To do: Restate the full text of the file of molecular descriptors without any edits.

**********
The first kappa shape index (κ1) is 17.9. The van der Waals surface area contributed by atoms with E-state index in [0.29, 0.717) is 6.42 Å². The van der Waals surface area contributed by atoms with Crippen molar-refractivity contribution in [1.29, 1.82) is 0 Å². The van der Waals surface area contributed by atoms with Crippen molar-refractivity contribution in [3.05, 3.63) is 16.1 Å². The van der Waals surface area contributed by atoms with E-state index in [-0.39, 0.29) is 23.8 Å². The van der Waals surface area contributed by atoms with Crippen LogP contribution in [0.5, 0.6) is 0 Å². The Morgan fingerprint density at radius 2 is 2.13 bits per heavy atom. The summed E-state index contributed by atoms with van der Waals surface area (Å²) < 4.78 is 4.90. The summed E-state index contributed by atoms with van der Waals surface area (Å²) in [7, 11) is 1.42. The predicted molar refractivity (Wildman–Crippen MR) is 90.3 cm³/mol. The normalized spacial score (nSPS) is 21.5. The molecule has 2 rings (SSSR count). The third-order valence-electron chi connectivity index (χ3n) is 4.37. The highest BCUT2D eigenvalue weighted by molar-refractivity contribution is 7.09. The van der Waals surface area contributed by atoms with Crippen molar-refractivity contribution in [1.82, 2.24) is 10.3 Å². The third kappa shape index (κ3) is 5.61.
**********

The first kappa shape index (κ1) is 17.9. The van der Waals surface area contributed by atoms with E-state index in [0.29, 0.717) is 6.42 Å². The van der Waals surface area contributed by atoms with Crippen molar-refractivity contribution in [1.29, 1.82) is 0 Å². The van der Waals surface area contributed by atoms with Crippen molar-refractivity contribution in [3.05, 3.63) is 16.1 Å². The van der Waals surface area contributed by atoms with E-state index in [-0.39, 0.29) is 23.8 Å². The van der Waals surface area contributed by atoms with Crippen LogP contribution in [0.5, 0.6) is 0 Å². The Morgan fingerprint density at radius 2 is 2.13 bits per heavy atom. The summed E-state index contributed by atoms with van der Waals surface area (Å²) < 4.78 is 4.90. The summed E-state index contributed by atoms with van der Waals surface area (Å²) in [7, 11) is 1.42. The predicted molar refractivity (Wildman–Crippen MR) is 90.3 cm³/mol. The normalized spacial score (nSPS) is 21.5. The molecule has 2 rings (SSSR count). The third-order valence-electron chi connectivity index (χ3n) is 4.37. The highest BCUT2D eigenvalue weighted by molar-refractivity contribution is 7.09. The van der Waals surface area contributed by atoms with Crippen molar-refractivity contribution in [1.82, 2.24) is 10.3 Å². The third kappa shape index (κ3) is 5.61.